Is it possible to import a container directly as a file system?

Hi All,
I have a running LXD 4.4 and need to import a server as a container configured by another developer. He copied the file system from his container instead of using export, so I have the rootfs directory along with backup.yaml. I’ve set up a template container as Ubuntu 18.04 and tried using lxc file push to overwrite directories under / in the stopped container. A few items under /dev failed to copy. The container did start up but services like apache2 and mysqld don’t fire up and /etc/init.d/apache2 and /etc/init.d/mysql just hang when trying to start.

Is there a cleaner way to directly import a full root file system like this? Has anyone done anything along these lines?

I’m just starting to get into LXD and would very much appreciate any help.
Thanks in advance!


First of all, why can’t the developer just send you another copy?
I did not test these methods myself, but you could try multiple things:

  1. lxd-p2c: This is a tool to convert regular systems to containers (p2c=physical to container); sadly there is no recent documentation for it, but just search for p2c and you might find something.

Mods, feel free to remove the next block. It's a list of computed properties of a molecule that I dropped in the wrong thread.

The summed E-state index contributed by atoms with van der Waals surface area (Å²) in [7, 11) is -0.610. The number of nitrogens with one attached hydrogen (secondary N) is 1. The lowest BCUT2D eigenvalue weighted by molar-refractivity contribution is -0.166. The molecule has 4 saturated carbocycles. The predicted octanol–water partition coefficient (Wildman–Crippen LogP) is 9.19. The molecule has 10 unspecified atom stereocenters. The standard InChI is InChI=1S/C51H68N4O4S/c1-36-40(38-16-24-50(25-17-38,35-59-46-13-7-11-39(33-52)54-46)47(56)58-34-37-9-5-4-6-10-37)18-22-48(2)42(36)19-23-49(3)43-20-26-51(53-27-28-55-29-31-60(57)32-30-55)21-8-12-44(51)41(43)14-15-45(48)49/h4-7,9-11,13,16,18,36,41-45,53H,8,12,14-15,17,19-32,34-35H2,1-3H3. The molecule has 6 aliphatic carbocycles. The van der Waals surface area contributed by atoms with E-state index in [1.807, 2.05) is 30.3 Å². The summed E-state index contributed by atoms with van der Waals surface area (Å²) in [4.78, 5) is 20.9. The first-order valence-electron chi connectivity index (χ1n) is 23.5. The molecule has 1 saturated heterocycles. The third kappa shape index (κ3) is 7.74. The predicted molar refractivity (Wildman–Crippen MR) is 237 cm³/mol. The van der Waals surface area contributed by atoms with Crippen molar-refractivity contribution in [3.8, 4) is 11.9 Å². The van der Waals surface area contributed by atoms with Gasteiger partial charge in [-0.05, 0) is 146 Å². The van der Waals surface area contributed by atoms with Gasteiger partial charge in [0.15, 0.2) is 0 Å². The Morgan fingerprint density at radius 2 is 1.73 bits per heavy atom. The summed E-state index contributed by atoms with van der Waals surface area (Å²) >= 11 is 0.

2. It might be easier to set up a new image/container:
    • try to find out what software was installed, you can then install all of that via cloud-init or distrobuilder (assuming that it is avialable in software repos)
    • copy /etc and other config folders
    • copy /home
    • copy special folders that you think are important
  3. Try to implement the rootfs as an image:
    You should take a look at some original image files (for example: ubuntu bionic amd64) and try to replicate that.
    You need 2 things:
    • rootfs (e.g. rootfs.tar.xz or rootfs.squashfs): You might be able to use the rootfs you have for that.
    • lxd.tar.xz: This is somethings you might need to create by yourself, just look at the original to find out what it contains.

Otherwise wait for a better answer :wink:.

Thanks for the tips!
I did a bunch more searching and came across this thread. Basically, the container filesystems can be accessed in /var/snap/lxd/common/mntns/var/snap/lxd/common/lxd/storage-pools/<storage_pool_name>/<container_name>. I stopped the dummy container, copied he new file system to this location and updated file ownership by incrementing uid and gid by 1000000. The container then fired up with all services running. Not sure if it’s the cleanest way to go but at least I got it working without involving third party tools that may have their own issues.

For some reason, this information is not found anywhere in the official LXD manual.


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